The Nuclear Medicine section is the only full-fledged Nuclear Medicine unit in East Africa. It performs over thirty different diagnostic and therapeutic Nuclear Medicine procedures.
The faculty includes Dr. Khalid Makhdomi, who is a Nuclear Medicine Physician and heads the Section, and Dr. Samuel Nguku who is a Radiologist with specialization in Nuclear Medicine. The staff includes two Nuclear Medicine Technologists and a trained Nurse.
The Section has one dual head SPECT Gamma Camera which performs the Nuclear Medicine scans, supported by a full-fledged hot lab.
The Section also has a Bone Mineral Densitometry machine, which performs DXA and whole body composition analysis scans.
In our commitment to the provision of world-class healthcare services, the Hospital has acquired an ultra-modern Positron Emission Tomography (PET) CT scanner and Cyclotron, a first in the region.
What is a PET-CT Scan
A PET scan is an imaging test that uses a tiny dose of a radioactive chemical, called a radiotracer, to help doctors see how the organs and tissues are functioning. PET scans are used most often to detect cancer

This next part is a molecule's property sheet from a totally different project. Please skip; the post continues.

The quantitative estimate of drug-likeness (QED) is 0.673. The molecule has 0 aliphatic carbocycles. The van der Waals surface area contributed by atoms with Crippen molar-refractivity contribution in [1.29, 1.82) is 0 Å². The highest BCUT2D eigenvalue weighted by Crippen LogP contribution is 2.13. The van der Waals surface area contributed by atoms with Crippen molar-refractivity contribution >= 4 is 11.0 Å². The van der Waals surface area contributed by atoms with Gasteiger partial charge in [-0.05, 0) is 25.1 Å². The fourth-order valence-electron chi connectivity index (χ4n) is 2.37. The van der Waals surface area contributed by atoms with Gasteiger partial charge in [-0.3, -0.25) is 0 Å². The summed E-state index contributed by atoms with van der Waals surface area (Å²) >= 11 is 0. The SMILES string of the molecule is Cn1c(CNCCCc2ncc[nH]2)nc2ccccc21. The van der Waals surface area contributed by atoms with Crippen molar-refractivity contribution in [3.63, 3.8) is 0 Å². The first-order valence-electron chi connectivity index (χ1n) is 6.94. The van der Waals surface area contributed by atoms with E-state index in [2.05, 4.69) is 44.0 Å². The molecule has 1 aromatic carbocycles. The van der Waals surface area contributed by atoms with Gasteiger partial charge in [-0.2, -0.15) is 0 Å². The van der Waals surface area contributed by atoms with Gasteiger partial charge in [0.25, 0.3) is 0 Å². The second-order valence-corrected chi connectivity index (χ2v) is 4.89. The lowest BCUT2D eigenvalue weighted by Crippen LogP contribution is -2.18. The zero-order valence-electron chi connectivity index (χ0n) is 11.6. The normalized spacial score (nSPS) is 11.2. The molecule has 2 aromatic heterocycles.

cells in the body.
PET scans usually identify diseases before they show up on other imaging tests. These diseases include cancer, heart problems and brain disorders. The radiotracer is produced by the Cyclotron unit. A low-dose CT scan is conducted at the same time to get complimentary information about the structure of the various organs and tissues.
About the procedure
A radiotracer is injected in a vein and usually takes upto one hour to be absorbed into the organs or tissues that are being examined. The PET scan itself may take another 30 to 60 minutes. Heart and brain studies take less time for imaging.
PET/CT service is offered as an outpatient procedure unless the patient is already admitted to the hospital. Please plan for at least two hours for the procedure. The doctor will give you detailed instructions on how to prepare for your scan.
After the procedure, you can continue with your normal day routine, unless your doctor tells you otherwise. Drink plenty of fluids to help remove the tracer from your body. Specially trained radiologists will review and interpret the scan images and report the findings to your doctor.